Sex Trafficking of Americans: The Girls Next Door | Politics | Vanity Fair
Sex Trafficking of Americans: The Girls Next Door
The names of all victims and their relatives have been changed. Quotes from Dennis Paris, Gwen, and Alicia are taken from court testimony.
“He called me a stupid bitch … a worthless piece of shit.… I had to tell people I fell off stage because I had so many bruises on my ribs face and legs.… I have a permanent twitch in my eye from him hitting me in my face so much. I have none of my irreplaceable things from my youth.”
—From the victim-impact statement of Felicia, minor prostitute-stripper enslaved by trafficker Corey Davis.
“Prostitution is renting an organ for ten minutes.”
—A john, interviewed by research psychologist Melissa Farley.
“Would you please write down the type of person you think I am, given all that you’ve heard and read?… I’ve been called the worst of the worst by the government and it’s going to be hard for you to top that.”
—Letter postmarked June 27, 2008, to Amy Fine Collins, from Dennis Paris, a.k.a. “Rahmyti,” then inmate at the Wyatt Detention Facility, in Central Falls, Rhode Island, now at a high-security federal penitentiary in Arizona.
The Little Barbies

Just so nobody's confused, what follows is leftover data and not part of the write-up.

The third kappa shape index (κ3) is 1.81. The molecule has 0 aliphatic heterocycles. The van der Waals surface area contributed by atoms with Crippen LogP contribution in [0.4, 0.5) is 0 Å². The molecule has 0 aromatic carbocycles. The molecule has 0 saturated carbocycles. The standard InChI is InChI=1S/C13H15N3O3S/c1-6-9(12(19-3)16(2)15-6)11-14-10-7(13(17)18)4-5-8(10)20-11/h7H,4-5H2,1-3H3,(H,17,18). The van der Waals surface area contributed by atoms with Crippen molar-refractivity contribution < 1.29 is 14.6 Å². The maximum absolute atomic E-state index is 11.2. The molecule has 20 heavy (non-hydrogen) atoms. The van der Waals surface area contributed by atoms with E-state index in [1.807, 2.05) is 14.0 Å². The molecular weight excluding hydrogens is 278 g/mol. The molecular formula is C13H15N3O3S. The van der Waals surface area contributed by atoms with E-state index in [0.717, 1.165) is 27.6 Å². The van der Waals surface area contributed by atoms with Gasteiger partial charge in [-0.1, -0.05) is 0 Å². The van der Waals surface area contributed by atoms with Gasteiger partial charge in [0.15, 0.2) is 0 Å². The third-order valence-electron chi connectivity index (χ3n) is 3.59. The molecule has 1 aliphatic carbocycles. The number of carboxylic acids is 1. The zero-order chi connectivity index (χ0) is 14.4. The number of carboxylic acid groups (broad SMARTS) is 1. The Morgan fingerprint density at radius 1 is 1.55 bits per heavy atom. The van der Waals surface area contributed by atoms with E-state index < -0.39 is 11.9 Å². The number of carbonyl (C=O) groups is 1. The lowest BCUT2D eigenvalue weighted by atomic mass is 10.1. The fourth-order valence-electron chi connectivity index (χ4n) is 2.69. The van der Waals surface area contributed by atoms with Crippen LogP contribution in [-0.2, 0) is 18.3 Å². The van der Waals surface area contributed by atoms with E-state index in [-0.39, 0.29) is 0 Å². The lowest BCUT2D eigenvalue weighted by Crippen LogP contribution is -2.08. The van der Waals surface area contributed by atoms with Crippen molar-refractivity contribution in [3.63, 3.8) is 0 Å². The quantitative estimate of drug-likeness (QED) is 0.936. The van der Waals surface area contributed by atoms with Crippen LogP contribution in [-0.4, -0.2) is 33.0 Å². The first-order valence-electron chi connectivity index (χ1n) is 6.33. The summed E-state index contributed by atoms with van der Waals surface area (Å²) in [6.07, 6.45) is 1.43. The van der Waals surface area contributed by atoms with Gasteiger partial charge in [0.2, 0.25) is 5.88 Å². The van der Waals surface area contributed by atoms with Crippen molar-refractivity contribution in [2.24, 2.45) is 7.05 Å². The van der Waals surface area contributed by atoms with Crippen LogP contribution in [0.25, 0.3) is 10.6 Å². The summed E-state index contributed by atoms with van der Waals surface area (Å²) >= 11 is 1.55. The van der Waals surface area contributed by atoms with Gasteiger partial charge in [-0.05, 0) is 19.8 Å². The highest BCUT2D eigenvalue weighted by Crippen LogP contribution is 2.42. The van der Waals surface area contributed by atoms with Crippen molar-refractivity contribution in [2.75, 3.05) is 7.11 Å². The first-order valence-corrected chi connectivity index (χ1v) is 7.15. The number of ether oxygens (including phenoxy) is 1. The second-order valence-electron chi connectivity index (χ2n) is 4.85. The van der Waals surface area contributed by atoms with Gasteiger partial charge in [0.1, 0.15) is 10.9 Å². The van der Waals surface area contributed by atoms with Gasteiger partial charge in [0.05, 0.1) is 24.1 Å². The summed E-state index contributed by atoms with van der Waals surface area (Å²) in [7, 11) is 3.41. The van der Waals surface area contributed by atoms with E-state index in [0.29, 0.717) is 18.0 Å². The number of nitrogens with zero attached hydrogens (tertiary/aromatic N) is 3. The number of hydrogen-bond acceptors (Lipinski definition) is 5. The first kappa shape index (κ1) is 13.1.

In the Sex Crimes Bureau of the Brooklyn District Attorney’s Office, in the pediatric division of Fort Bragg’s Womack Army Medical Center, in the back alleys of Waterbury, Connecticut, and in the hallways of Hartford’s Community Court, Assistant D.A. Rhonnie Jaus, forensic pediatrician Dr. Sharon Cooper, ex-streetwalker Louise, and Judge Curtissa Cofield have all simultaneously and independently noted the same disturbing phenomenon. There are more young American girls entering the commercial sex industry—an estimated 300,000 at this moment—and their ages have been dropping drastically. “The average starting age for prostitution is now 13,” says Rachel Lloyd, executive director of Girls Educational and Mentoring Services (gems), a Harlem-based organization that rescues young women from “the life.” Says Judge Cofield, who formerly presided over Hartford’s Prostitution Protocol, a court-ordered rehabilitation program, “I call them the Little Barbies.”